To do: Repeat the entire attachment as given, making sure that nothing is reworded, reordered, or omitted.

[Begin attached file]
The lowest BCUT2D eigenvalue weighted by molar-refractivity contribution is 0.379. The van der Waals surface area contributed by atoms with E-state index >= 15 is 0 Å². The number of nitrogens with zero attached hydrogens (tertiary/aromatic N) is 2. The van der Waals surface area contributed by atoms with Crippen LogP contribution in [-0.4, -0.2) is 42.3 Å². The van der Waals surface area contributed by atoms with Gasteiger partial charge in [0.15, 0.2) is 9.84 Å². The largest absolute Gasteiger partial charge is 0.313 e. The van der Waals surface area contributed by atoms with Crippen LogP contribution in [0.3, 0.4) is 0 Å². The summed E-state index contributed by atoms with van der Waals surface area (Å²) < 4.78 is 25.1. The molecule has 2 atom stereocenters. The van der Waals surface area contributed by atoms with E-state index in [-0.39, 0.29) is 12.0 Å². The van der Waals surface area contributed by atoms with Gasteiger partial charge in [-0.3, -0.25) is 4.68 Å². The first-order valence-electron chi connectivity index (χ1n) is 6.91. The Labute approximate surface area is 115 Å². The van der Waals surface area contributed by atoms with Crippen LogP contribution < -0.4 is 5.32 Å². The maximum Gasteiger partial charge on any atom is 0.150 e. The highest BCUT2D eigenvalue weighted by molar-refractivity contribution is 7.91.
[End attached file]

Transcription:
The lowest BCUT2D eigenvalue weighted by molar-refractivity contribution is 0.379. The van der Waals surface area contributed by atoms with E-state index >= 15 is 0 Å². The number of nitrogens with zero attached hydrogens (tertiary/aromatic N) is 2. The van der Waals surface area contributed by atoms with Crippen LogP contribution in [-0.4, -0.2) is 42.3 Å². The van der Waals surface area contributed by atoms with Gasteiger partial charge in [0.15, 0.2) is 9.84 Å². The largest absolute Gasteiger partial charge is 0.313 e. The van der Waals surface area contributed by atoms with Crippen LogP contribution in [0.3, 0.4) is 0 Å². The summed E-state index contributed by atoms with van der Waals surface area (Å²) < 4.78 is 25.1. The molecule has 2 atom stereocenters. The van der Waals surface area contributed by atoms with E-state index in [-0.39, 0.29) is 12.0 Å². The van der Waals surface area contributed by atoms with Gasteiger partial charge in [-0.3, -0.25) is 4.68 Å². The first-order valence-electron chi connectivity index (χ1n) is 6.91. The Labute approximate surface area is 115 Å². The van der Waals surface area contributed by atoms with Crippen LogP contribution < -0.4 is 5.32 Å². The maximum Gasteiger partial charge on any atom is 0.150 e. The highest BCUT2D eigenvalue weighted by molar-refractivity contribution is 7.91.